Travelling can be a challenging but rewarding activity especially for people with additional needs. One of the most challenging parts of daily life for disabled people is travel. Accessible travel is inefficient: on average people with limited mobility take 2.5 times longer to complete the same journey compared to able bodied people due to poor infrastructure, such as a lack of step-free access, and real-time accessibility information. Providing accurate information about the accessibility of locations they might visit and which route would best suit their personal needs and preferences thus poses a fascinating challenge for researchers. This supports people with disabilities not only in their daily lives but also allows for more independence and freedom.
CityMaaS is a company that aims to address the needs of 1 billion disabled people globally in a way that provides strong social impact through scalable software-as-a-service (SaaS) business models. The CityMaaS Mobility Map uses algorithms that predict accessibility information for any point of interest and personalises routing to optimise the travel experience. The purpose of this project is to address both of these parts of the platform, by improving predictions of POI accessibility and the personalisation of routes.
There are two main research questions of interest: prediction and routing. Participants are encouraged to organise themselves into working groups and explore the research question most interesting to them.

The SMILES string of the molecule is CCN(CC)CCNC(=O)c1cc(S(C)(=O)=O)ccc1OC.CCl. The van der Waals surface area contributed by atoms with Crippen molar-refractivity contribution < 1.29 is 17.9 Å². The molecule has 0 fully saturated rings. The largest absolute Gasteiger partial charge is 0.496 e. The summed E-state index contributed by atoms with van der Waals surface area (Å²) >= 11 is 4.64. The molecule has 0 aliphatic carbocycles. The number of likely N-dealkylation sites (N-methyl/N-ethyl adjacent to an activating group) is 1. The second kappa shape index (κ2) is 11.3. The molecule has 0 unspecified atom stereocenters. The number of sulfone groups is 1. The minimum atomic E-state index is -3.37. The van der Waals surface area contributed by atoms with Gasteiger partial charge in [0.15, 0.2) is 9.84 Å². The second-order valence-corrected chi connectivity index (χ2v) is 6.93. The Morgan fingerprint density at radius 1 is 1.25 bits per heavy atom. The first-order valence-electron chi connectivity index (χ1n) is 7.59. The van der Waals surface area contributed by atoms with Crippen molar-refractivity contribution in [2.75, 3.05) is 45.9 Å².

To address the prediction question researchers will make use of a well-curated data set of 3 million Points of Interest (POI) consisting of the geographic location, accessibility, and type of points of interest to develop and test machine learning models for predicting the accessibility of new points. Performance may be improved using public data such as image, text or data from the built environment.
Accessibility and comfort of an entire route is user dependent and affected by multiple factors including walking distance, steps, and busyness, all of which affect the urban experience. The challenge is to engineer additional features that are associated with each route that capture user experience and thus allow recommendations to be made for individual end users.